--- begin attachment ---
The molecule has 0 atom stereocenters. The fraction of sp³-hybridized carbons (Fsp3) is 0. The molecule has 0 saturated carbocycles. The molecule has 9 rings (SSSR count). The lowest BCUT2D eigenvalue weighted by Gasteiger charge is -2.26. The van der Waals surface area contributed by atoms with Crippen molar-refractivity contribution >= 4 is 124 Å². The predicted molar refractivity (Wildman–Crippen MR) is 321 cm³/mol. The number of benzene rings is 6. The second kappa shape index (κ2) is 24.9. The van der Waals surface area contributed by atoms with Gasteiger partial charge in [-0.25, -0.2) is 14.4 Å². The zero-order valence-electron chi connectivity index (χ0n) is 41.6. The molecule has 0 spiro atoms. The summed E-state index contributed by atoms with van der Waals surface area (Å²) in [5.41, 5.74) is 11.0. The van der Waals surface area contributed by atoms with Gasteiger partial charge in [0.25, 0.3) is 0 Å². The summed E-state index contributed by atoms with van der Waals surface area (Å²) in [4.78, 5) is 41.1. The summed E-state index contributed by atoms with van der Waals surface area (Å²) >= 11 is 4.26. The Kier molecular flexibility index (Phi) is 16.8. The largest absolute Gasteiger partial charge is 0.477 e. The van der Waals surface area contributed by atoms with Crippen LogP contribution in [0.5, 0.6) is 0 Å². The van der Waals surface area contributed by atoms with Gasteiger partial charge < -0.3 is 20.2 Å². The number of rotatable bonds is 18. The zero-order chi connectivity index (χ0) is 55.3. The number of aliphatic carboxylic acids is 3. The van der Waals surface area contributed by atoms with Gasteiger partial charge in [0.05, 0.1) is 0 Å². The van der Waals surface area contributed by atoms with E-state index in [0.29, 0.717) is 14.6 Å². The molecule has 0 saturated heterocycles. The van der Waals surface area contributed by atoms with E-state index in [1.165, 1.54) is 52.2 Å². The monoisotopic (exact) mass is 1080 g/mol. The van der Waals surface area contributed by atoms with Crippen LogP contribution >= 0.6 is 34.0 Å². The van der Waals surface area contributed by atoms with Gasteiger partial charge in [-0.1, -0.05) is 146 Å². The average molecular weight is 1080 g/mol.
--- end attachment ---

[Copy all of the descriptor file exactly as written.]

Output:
The molecule has 0 atom stereocenters. The fraction of sp³-hybridized carbons (Fsp3) is 0. The molecule has 0 saturated carbocycles. The molecule has 9 rings (SSSR count). The lowest BCUT2D eigenvalue weighted by Gasteiger charge is -2.26. The van der Waals surface area contributed by atoms with Crippen molar-refractivity contribution >= 4 is 124 Å². The predicted molar refractivity (Wildman–Crippen MR) is 321 cm³/mol. The number of benzene rings is 6. The second kappa shape index (κ2) is 24.9. The van der Waals surface area contributed by atoms with Gasteiger partial charge in [-0.25, -0.2) is 14.4 Å². The zero-order valence-electron chi connectivity index (χ0n) is 41.6. The molecule has 0 spiro atoms. The summed E-state index contributed by atoms with van der Waals surface area (Å²) in [5.41, 5.74) is 11.0. The van der Waals surface area contributed by atoms with Gasteiger partial charge in [0.25, 0.3) is 0 Å². The summed E-state index contributed by atoms with van der Waals surface area (Å²) in [4.78, 5) is 41.1. The summed E-state index contributed by atoms with van der Waals surface area (Å²) >= 11 is 4.26. The Kier molecular flexibility index (Phi) is 16.8. The largest absolute Gasteiger partial charge is 0.477 e. The van der Waals surface area contributed by atoms with Crippen LogP contribution in [0.5, 0.6) is 0 Å². The van der Waals surface area contributed by atoms with Gasteiger partial charge < -0.3 is 20.2 Å². The number of rotatable bonds is 18. The zero-order chi connectivity index (χ0) is 55.3. The number of aliphatic carboxylic acids is 3. The van der Waals surface area contributed by atoms with Gasteiger partial charge in [0.05, 0.1) is 0 Å². The van der Waals surface area contributed by atoms with E-state index in [0.29, 0.717) is 14.6 Å². The molecule has 0 saturated heterocycles. The van der Waals surface area contributed by atoms with E-state index in [1.165, 1.54) is 52.2 Å². The monoisotopic (exact) mass is 1080 g/mol. The van der Waals surface area contributed by atoms with Crippen LogP contribution >= 0.6 is 34.0 Å². The van der Waals surface area contributed by atoms with Gasteiger partial charge in [-0.1, -0.05) is 146 Å². The average molecular weight is 1080 g/mol.